Quotes from Stuff I Like: Davies Part 1

It seems quaint to those whose own personalities are not strongly marked and whose intellects are infrequently replenished. -Tempest-Tost
The Forresters, as they told everyone they met, had “neither chick nor child”. Their failure to have a chick never provoked surprise, but it was odd that they were childless; they had not sought that condition. -Tempest-Tost
He had allowed his daughters to use his library without restraint, and nothing is more fatal to maidenly delicacy of speech than the run of a good library. -Tempest-Tost
The thought which was uppermost in his mind, when at last Griselda stopped and turned to him, was that his mother never went to sleep until he had come home and that her displeasure and concern, issue from her rather as the haze of ectoplasm issues from a spiritualist medium, filled the house whenever he came home late. -Tempest-Tost
His key seemed to make a shattering noise in the lock. And when he entered the hall, which was in darkness, maternal solicitude and pique embraced him like the smell of cooking cabbage. -Tempest-Tost
And because he had been born to this lot, he accepted it without question; as children always do, and as some adults continue to do, he invented reasons why he should be as he was, instead of seeking for means by which he might be delivered from his fate. -Tempest-Tost
The borborygmy, or rumbling of the stomach, has not received the attention from either art or science which it deserves. It is as characteristic of each individual as the tone of the voice. It can be vehement, plaintive, ejaculatory, conversational, humorous(its variety is boundless. But there are few who are prepared to give it an understanding ear; it is dismissed too often with embarrassment or low wit. -Tempest-Tost

Quotes From Stuff I Read – Percy

This topic is usually called Quotes From Stuff I Like, but I wasn’t that crazy about this biography, hence the slight tweak in title. I’m pulling this quote out because of the seeming contrast between it and an earlier quote from Gardner I found interesting.Walker Percy: A Life, an excerpt from a letter:p. 223. Actually I do not consider myself a novelist but a moralist or a propagandist. My spiritual father is Pascal (and/or Kierkegaard). And if I also kneel before the altar of Lawrence and Joyce and Flaubert, it is not because I wish to do what they did, even if I could. What I realy want to do is to tell people what they must do and what they must believe if tghey want to live. Using every guile and low-handed trick int he book of course . . .The problem which all but throws me all the time is this: how does a Catholic fiction writer handle the Catholic Faith in his novel? I am not really writing to get your answer because I think I already know it–that you don’t worry about it–do what Augustine said: love God and do as you please. But this doesn’t help much. (Actually the only reason I can raise the question now is that I can see the glimmerings of an answer.) Dosteovsky knew he answer.But to show you that I am not imagining the problem: The Moviegoer was almost universally misunderstood. Its most enthusiastic admirers were preciesely those people who misunderstood it worst. It was received as a novel of “despair”–not a novel about despair but as a novel ending in despair. Even though I left broad hints that such was not at all the case.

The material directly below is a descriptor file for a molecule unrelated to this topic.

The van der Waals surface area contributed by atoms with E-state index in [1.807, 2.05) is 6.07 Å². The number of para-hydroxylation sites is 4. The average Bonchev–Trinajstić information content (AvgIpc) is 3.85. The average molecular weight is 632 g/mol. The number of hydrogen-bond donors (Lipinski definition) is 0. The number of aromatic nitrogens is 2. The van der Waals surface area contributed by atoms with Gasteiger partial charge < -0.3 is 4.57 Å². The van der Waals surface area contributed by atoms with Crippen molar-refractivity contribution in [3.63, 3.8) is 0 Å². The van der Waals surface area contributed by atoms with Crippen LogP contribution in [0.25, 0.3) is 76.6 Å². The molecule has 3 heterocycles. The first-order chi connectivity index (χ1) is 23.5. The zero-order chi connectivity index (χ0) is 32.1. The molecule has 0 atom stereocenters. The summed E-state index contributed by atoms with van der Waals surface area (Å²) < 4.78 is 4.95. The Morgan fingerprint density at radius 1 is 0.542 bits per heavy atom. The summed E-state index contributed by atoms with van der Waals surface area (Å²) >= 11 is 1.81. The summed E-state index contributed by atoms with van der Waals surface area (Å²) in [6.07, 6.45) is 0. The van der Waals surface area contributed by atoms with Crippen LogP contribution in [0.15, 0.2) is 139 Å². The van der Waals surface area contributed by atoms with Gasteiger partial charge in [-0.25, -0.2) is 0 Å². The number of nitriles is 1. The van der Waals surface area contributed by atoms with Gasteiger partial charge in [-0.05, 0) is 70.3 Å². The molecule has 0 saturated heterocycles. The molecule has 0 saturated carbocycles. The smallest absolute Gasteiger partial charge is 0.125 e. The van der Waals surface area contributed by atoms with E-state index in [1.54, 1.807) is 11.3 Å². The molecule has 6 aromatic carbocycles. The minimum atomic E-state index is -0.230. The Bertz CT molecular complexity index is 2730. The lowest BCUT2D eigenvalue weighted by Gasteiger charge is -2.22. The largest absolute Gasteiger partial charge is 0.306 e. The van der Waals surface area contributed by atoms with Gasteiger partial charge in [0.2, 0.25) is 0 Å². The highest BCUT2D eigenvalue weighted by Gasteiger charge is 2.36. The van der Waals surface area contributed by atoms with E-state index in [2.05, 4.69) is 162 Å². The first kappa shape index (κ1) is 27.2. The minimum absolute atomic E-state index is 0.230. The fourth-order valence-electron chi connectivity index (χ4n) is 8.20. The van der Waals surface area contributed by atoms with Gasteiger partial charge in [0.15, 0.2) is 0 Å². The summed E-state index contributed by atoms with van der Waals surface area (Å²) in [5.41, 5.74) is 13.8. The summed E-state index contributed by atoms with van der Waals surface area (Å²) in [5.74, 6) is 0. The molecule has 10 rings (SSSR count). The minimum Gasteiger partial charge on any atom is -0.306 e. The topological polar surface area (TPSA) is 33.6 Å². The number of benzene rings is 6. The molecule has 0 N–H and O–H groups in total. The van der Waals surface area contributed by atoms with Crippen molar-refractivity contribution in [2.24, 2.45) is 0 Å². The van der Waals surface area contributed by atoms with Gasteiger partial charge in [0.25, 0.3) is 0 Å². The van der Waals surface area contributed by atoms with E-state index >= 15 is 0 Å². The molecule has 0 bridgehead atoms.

Quotes From Stuff I Like – Russo

The Risk Pool, Richard RussoAs indicated in earlier reviews here and here, I’m a big fan of Russo. I read this book before I resumed my annual book list. Here’s two quotes that give you the flavor.-And so began the final stage of my boyhood in Mohawk. Adult, I would return from time to time. As a visitor, though, never again as a true resident. But then I wouldn’t be a true resident of any other place, either, joining instead the great multitude of wandering Americans, so many of whom have a Mohawk in their past, the memory of which propels us we know not precisely where, so long as it’s away. Return we do, but only to gain momentum for our next outward arc, each further than the last, until there is no elasticity left, nothing to draw us home.-“A Midwesterner,” she said. “And a midwesterner you will be until the day you die.” Actually, F. William Peterson was from Pennsylvania, but this fact did not, to her mind, invalidate my mother’s point. He was from the western half of Pennsylvania, “practically Ohio,” and you couldn’t grow up that close to Ohio without being Ohio. Ohio was that pervasive. Next to Iowa, she couldn’t think of a worse influence.

Quotes From Stuff I Like – Moore

Lamb: The Gospel According to Biff, Christ’s Childhood Pal, Christopher MooreIn honor of Columbus Day, a quote from a Christopher. Not much I liked from this book, but this one sentence spoke to me. I’d be proud to have this sentence in any novel I wrote.p. 39. He put his big paw on my shoulder and rubbed, leaving a dusty circle of affection on my shirt.